This is a very cool and cleverly designed study. Basically, they were looking for areas that showed adaptation (decreased BOLD amplitude) for observed actions that followed the same executed actions relative to observed actions that were not previously executed. Here is the result:

They observed adaption in one of their ROIs in the right parietal lobe (ROIs included IFG, IPL, and STS). If you buy the adaptation logic -- it seems reasonable to me -- this means that mirror neurons live in the right parietal lobe of humans. So we finally have some direct evidence for the existence of mirror neurons in humans. Cool. I knew someday we'd have decent evidence. It is surprising, though, that no mirror neurons were found in the frontal lobe or the left hemisphere (where damage can lead to disorders of action production and recognition), but let's not get bogged down in details.

A couple of points are relevant. One is that if this result holds, it means that human mirror neurons and monkey mirror neurons are different. Chong et al. used pantomimed gestures. Classic F5 mirror neurons don't respond to pantomime. In effect, we have a new animal that needs to be studied in its own right. Who knows, maybe the function of these human mirror neurons are completely different! Another relevant point is that just because some form of mirror neuron exists in humans doesn't mean that this system supports action understanding. The Chong et al. study has nothing to say about this question. So all previous critiques of the action understanding portion of the mirror neuron doctrine still hold.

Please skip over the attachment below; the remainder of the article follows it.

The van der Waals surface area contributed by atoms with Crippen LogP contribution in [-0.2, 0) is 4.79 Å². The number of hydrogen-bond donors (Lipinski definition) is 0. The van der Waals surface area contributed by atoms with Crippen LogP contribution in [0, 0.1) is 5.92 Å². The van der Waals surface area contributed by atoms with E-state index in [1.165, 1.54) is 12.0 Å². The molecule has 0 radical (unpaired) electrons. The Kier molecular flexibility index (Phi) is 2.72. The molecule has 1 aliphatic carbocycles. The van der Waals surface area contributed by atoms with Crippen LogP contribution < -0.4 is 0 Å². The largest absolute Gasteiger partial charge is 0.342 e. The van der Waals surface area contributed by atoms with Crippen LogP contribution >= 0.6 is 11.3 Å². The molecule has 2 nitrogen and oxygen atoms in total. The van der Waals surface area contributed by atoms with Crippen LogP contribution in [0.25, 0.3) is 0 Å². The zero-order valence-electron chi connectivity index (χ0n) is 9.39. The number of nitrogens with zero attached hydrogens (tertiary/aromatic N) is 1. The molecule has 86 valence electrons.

T CHONG, R CUNNINGTON, M WILLIAMS, N KANWISHER, J MATTINGLEY (2008). fMRI Adaptation Reveals Mirror Neurons in Human Inferior Parietal Cortex Current Biology, 18 (20), 1576-1580 DOI: 10.1016/j.cub.2008.08.068

Monday, November 3, 2008

Ventral premotor cortex and action processing: Urgesi, et al.

Here is another pair of studies that a reviewer suggested I failed to discuss because they didn't support my pre-conceived hypothesis regarding mirror neurons. It's true that I didn't discuss them, but not because I cherry picked papers to discuss. I simply wasn't aware of these. After looking at them, I realized that they did not even test action understanding, so I could have justified leaving them out. Nonetheless, because they apparently are viewed a strong evidence for the link between the ventral premotor cortex and action processing, I included a discussion in my review. Here is a summary...

Urgesi et al. (2007a/2007b) used rTMS to study the effects of functional deactivation of ventral premotor cortex (vPMc) on visual discrimination of action-related pictures In both of these studies, subjects were asked to make two-choice, match-to-sample judgments: a picture of a body configuration was presented (the sample) followed by a mask (500msec), and then a picture of two body configurations; the subject was asked to indicate which of the two matched the sample.

First, as I mentioned above, it is important to notice that neither of these studies actually tested action understanding. That is, discrimination performance did not depend on understanding the meaning of the actions, and could be performed based on configural information alone.